Brockett v. Brockett
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44 U.S. 691 (1845)
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U.S. Supreme Court
Brockett v. Brockett, 44 U.S. 3 How. 691 691 (1845)
Brockett v. Brockett
44 U.S. (3 How.) 691
APPEAL FROM THE CIRCUIT COURT OF THE
UNITED STATES FOR THE DISTRICT OF COLUMBIA
When an issue is directed by a court of chancery to be tried by a court of law, and in the course of the trial at law questions are raised and bills of exceptions taken, these questions must be brought to the notice and decision of the court of chancery which sends the issue.
If this is not done, the objections cannot be taken in an appellate court of chancery.
If the chancery court below refers matters of account to a master, his report cannot be objected to in the appellate court unless exceptions to it have been filed in the court below in the manner pointed out in the seventy-third chancery rule of this Court.
The case is sufficiently stated in the opinion of the Court.
MR. JUSTICE McLEAN delivered the opinion of the Court.
The complainants filed their bill, alleging themselves to be the legitimate heirs of Robert Brockett, deceased, and claiming as such one-half of the real and personal property of which he died seized and possessed. The defendants filed their answers, denying the allegations of the bill. An issue at law was directed to try the legitimacy of the complainants, and after hearing the evidence, the jury found a verdict in their favor.
Several exceptions were taken to the rulings of the court in the admission of evidence to the jury, and to the refusal of the court to admit evidence offered by the defendants, which appear in two bills of exceptions. And these decisions, in relation to the trial of the issue, constitute the principal ground of controversy in the case.
It does not appear that any questions were raised on the chancery side of the court, growing out of these exceptions. And this not having been done, it is proper to inquire whether the exceptions can be considered in this Court.
It is contended that as the same judges sat in the court of law as in the court of chancery, that it could not be necessary to bring before them as chancellors what they had decided in a court of law. Had the court of law been held by different persons from those who sat as chancellors, it is admitted that it would have been necessary to bring before the latter the points ruled in the trial of the issue. But is not the principle the same in both cases? The capacities in which the same tribunal acts on such occasions are as distinct as if the same duties had been performed by different tribunals.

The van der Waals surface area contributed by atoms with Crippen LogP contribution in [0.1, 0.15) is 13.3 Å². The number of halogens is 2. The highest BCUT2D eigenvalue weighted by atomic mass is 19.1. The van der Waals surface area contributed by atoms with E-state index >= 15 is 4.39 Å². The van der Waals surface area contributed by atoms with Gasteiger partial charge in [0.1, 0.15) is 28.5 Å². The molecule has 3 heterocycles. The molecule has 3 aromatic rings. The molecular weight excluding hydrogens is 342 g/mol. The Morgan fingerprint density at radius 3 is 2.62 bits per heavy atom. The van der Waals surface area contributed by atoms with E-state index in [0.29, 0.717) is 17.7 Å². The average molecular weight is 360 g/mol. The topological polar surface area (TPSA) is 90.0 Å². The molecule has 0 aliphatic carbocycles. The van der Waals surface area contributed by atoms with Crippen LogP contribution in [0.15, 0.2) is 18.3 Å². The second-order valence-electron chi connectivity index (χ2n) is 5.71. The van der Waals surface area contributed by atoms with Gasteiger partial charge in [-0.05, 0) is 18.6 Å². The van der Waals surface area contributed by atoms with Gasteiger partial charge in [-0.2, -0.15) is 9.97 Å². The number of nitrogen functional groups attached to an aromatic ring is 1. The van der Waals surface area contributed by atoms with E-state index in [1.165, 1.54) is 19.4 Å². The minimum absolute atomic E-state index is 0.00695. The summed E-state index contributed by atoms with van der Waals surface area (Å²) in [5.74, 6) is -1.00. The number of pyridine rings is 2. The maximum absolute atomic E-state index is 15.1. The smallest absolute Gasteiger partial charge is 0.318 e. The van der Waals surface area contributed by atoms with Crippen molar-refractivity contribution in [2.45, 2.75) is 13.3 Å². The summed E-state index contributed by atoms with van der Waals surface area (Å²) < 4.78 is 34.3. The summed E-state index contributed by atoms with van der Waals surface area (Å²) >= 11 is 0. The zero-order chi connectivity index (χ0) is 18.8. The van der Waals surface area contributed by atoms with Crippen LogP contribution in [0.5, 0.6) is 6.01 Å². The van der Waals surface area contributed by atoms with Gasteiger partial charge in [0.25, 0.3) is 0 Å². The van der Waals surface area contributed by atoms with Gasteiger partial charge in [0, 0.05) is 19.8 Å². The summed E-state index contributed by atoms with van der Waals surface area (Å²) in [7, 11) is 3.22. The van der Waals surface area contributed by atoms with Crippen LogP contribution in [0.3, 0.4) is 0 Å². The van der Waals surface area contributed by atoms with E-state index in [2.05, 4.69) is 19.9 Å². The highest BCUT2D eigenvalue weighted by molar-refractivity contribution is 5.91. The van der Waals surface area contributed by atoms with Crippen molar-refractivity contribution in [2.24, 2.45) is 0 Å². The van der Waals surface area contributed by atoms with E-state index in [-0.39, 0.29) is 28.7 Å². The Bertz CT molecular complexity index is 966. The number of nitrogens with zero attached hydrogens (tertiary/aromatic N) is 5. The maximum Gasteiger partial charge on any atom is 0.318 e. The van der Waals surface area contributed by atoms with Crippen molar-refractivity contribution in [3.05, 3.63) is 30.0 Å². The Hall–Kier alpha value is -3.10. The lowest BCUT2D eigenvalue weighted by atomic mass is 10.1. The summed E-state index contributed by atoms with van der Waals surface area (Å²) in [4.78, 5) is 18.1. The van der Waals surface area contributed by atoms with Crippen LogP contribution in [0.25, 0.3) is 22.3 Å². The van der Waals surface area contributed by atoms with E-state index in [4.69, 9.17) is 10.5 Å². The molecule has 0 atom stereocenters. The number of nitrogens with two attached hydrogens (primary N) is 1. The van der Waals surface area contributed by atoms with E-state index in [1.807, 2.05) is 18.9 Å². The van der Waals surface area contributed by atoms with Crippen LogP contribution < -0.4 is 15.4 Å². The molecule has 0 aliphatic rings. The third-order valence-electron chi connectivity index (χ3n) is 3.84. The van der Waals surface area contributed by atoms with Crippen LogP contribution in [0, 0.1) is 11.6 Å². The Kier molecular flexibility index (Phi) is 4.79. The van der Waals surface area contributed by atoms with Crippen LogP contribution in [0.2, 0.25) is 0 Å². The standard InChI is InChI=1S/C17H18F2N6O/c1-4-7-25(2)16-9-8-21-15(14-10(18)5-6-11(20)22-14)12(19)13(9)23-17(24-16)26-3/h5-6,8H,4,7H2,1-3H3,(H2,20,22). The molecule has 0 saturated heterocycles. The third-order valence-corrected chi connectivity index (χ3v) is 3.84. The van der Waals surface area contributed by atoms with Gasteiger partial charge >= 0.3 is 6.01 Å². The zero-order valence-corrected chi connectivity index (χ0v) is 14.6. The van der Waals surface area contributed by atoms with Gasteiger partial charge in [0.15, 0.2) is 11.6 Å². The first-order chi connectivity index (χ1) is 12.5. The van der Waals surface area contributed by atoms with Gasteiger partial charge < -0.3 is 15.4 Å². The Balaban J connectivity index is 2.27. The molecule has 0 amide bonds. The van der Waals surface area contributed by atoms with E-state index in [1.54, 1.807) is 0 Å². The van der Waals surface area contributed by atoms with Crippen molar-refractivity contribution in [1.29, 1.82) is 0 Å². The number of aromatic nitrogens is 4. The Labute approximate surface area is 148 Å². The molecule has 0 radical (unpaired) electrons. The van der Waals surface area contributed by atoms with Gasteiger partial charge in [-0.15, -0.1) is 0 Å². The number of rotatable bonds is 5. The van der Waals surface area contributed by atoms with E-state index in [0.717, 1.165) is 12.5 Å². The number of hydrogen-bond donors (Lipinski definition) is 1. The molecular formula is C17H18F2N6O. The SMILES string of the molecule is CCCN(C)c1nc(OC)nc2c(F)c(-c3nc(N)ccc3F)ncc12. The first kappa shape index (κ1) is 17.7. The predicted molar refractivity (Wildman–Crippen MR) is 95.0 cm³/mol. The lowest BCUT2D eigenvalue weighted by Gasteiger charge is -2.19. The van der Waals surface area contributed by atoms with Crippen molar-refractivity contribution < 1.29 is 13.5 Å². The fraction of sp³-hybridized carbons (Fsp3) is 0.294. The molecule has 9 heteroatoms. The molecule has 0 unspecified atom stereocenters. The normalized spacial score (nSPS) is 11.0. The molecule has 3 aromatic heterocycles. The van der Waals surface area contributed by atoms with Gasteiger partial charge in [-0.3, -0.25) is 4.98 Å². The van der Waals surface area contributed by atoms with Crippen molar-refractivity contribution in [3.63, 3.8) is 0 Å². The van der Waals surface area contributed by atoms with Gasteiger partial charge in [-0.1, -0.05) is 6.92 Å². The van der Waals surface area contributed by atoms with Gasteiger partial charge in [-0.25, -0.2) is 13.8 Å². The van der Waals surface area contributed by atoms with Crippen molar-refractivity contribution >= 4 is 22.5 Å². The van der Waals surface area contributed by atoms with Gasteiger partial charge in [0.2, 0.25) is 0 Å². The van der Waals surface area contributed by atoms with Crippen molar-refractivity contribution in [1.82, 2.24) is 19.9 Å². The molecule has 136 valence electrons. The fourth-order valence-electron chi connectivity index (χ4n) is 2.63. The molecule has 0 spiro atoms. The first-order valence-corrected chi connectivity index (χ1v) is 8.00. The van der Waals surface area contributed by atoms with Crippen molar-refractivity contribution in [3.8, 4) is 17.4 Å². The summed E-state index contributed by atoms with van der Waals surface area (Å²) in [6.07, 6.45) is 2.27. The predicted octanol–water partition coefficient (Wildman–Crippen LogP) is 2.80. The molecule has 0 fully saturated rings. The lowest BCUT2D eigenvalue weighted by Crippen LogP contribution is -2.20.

The distinction is the same as where a judgment at law is entered by a court which also exercises chancery powers, and which powers are invoked against its own judgment. In such a case it might as well be said, as in the present one, why may not the same court, whether acting at law or in chancery, having possession of the cause, finally decide it.
The bills of exceptions are copied into the record, but they do not properly constitute a part of it, as they were not brought to the notice and decision of the court sitting in chancery. An issue in part is directed by a court of chancery to inform its conscience. To bring the fact or facts before the jury at law, a feigned issue is made by pleadings, as at law, and if the pleadings of the jury be unsatisfactory to the court of chancery, either on account of the admission of incompetent evidence, the exclusion of evidence which is competent, or by a mistake of the facts by the jury, the court of chancery will order another trial of the issue. By the consent of parties, these issues are sometimes tried without the formality of pleading. But in all cases where objections exist to the verdict, they must be brought before the court of chancery which orders the issue. And where this is not done in an inferior court, the objections cannot be taken in the appellate court of chancery. It is a general rule of practice that no point arising on the pleadings or evidence in an appellate court shall be made which was not brought to the notice of the inferior court. And we think in this case that the exceptions taken on the trial of the issue at law, not having been acted on by the court of chancery below, cannot be insisted on in this Court.
Being satisfied of the legitimacy and consequent heirship of the complainants, from the verdict of the jury, the court below referred to a master the rents received by the defendants, and other matters of account pertaining to the estate. And to some of the items allowed by the master objections are made before this Court. But it does not appear that these objections were brought before the lower court by exceptions to the master's report. The seventy-third chancery rule is decisive on this subject. It provides that
"The parties shall have one month from the time of filing the master's report, to file exceptions thereto, and if no exceptions are within that period filed by either party, the report shall stand confirmed on the next rule day after the month is expired."
No exceptions having been filed in the circuit court to the report of the master, none can be heard in this Court.
The verdict and the report of the master, which constituted the basis of the decree of the court below, not having been objected to in that court, cannot be objected to here, and consequently the decree of the circuit court is
Affirmed with costs.